3 questions you should ask your financial advisor

Stay engaged to maximize your relationship with your advisor

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From the January 2016 issue of the magazine.

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Your advisor is your key to a successful financial plan. But in order to maximize the relationship, you need to be engaged. Here are three simple questions you should ask to make sure you and your advisor are on the same page.

1. How much do I pay you?

Good advice is worth paying for. The question is whether you’re getting good value. When confronted with this question, advisors should respond quickly and that’s a good sign. You want to work with an advisor who is up front with how they are compensated and doesn’t pad fees with overpriced commission-based funds. If your advisor charges a fee based on the amount you have invested, no problem. But check that those fees are between 1% to 1.75%. Good advice is meaningless if the returns are eroded by high fees.

2. What’s my rate of return?

Want to know if your financial plan is on track? Just ask. A good advisor should be able to quickly show you your average annual return, after fees, and how it compares to its appropriate benchmark. MoneySense columnist Bruce Sellery suggests examining the rates of return for a year and for the last five years. “Institutional money managers keep a close eye on this ‘relative’ performance. So should you,” he says. “Missing by just one or two percentage points can cost tens of thousands of dollars over time.”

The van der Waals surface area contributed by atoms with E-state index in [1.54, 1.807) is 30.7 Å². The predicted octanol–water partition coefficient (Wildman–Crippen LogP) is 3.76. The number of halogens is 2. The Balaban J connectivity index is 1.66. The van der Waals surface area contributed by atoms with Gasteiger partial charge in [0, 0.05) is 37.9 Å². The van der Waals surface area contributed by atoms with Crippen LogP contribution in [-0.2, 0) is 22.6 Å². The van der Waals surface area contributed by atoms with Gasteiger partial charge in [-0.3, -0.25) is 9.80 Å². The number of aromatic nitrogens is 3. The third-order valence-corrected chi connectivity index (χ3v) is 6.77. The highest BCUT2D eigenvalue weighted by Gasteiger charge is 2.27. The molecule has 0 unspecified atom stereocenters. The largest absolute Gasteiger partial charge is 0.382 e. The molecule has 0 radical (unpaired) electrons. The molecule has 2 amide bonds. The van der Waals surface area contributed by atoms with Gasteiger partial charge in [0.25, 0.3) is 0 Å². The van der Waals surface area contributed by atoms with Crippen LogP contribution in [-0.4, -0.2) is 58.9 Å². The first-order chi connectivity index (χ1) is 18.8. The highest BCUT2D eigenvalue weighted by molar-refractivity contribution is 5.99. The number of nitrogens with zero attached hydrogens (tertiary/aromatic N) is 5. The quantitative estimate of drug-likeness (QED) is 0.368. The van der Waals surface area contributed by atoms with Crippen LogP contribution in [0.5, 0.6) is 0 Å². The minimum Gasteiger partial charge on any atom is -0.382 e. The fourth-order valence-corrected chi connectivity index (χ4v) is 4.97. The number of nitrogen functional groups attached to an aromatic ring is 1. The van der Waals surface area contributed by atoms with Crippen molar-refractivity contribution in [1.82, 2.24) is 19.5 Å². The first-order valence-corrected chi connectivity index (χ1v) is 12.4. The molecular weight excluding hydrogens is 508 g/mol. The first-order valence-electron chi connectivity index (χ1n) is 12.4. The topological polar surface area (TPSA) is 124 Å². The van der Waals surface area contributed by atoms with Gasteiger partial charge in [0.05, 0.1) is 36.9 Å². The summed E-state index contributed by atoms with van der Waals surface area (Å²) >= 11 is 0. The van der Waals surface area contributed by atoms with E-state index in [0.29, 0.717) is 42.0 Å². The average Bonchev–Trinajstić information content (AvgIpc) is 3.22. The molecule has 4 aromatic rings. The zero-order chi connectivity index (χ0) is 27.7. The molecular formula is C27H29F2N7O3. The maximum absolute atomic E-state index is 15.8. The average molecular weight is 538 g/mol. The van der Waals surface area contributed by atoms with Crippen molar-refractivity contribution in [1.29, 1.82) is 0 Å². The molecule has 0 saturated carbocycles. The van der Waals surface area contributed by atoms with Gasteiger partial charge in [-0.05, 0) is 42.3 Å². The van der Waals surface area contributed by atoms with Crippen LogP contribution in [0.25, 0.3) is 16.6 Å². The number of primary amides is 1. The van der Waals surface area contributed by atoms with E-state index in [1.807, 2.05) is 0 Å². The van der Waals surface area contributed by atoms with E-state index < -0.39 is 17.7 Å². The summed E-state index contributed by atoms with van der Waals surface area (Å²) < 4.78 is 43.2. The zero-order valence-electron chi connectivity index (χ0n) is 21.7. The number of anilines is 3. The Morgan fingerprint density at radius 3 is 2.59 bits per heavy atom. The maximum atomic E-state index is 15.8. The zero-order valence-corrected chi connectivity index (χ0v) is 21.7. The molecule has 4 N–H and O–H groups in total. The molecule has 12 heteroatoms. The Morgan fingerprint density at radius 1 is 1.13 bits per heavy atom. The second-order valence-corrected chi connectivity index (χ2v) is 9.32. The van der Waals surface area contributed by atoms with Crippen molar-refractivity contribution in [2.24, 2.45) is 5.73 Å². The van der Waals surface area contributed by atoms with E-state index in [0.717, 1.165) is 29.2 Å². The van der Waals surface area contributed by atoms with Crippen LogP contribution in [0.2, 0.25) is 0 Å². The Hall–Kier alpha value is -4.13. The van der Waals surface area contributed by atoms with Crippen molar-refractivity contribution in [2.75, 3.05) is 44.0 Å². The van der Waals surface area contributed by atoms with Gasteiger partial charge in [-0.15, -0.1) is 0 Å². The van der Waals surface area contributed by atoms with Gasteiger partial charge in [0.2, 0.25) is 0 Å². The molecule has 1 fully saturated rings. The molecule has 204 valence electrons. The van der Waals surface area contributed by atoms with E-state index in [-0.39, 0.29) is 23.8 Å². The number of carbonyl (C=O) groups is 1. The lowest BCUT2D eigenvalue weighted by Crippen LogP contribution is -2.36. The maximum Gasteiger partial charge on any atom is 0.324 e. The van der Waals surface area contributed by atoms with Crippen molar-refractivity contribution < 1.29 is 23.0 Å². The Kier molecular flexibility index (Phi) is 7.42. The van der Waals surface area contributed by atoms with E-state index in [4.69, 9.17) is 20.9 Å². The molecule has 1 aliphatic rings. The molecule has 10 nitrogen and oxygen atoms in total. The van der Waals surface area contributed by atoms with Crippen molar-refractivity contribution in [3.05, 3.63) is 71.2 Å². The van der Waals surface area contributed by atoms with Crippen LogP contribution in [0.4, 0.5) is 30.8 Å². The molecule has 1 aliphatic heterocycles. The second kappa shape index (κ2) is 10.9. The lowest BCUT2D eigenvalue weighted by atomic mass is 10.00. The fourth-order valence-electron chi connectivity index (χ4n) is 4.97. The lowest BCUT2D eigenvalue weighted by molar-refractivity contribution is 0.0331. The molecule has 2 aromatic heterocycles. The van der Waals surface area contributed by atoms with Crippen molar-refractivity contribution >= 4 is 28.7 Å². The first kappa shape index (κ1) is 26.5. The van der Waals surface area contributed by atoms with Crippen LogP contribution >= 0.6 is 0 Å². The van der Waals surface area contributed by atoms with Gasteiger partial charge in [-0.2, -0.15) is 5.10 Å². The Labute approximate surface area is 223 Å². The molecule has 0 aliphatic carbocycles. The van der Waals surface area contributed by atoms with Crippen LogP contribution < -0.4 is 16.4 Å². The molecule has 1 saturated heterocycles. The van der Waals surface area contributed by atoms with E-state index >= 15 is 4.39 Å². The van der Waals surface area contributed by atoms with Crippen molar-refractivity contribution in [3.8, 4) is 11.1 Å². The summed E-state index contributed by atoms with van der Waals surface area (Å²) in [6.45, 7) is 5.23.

3. Can you give it me straight?

If you want to stay on track, you need a road-map. Your advisor should provide a financial plan with annual portfolio reviews. But do you understand what he’s saying? Your advisor needs to be able to walk you through these documents. If reports and answers are unclear or jargony ask yourself: Is this the person you want to trust with your life savings?


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One comment on “3 questions you should ask your financial advisor

  1. It’s important to distinguish between a financial planner and an investment advisor, and it seems that the advice/questions above confuse the two.

    Your financial planner probably doesn’t directly manage investments (especially if they are a fee-only financial planner), but will give you a roadmap to advise you in all areas of your finances (income, expenses, debt, taxes, banking, retirement planning, risk management, estate planning, etc), not just your investments.

    Your investment advisor can provide guidance about the investing landscape, what products are available, make recommendations about what to choose and why, suggest alternatives, build a portfolio for you, monitor your investments for performance, determine whether you are sticking to the asset allocation recommended in your financial plan and help with rebalancing, and address investment-related tax considerations. They probably don’t do comprehensive financial planning… at least not in a comprehensive way.

    Many *claim* to do both, but it’s important to verify whether you are truly getting both financial planning and investment advice in equal measure. If not, find someone who specializes in the piece you are missing.

    Reply

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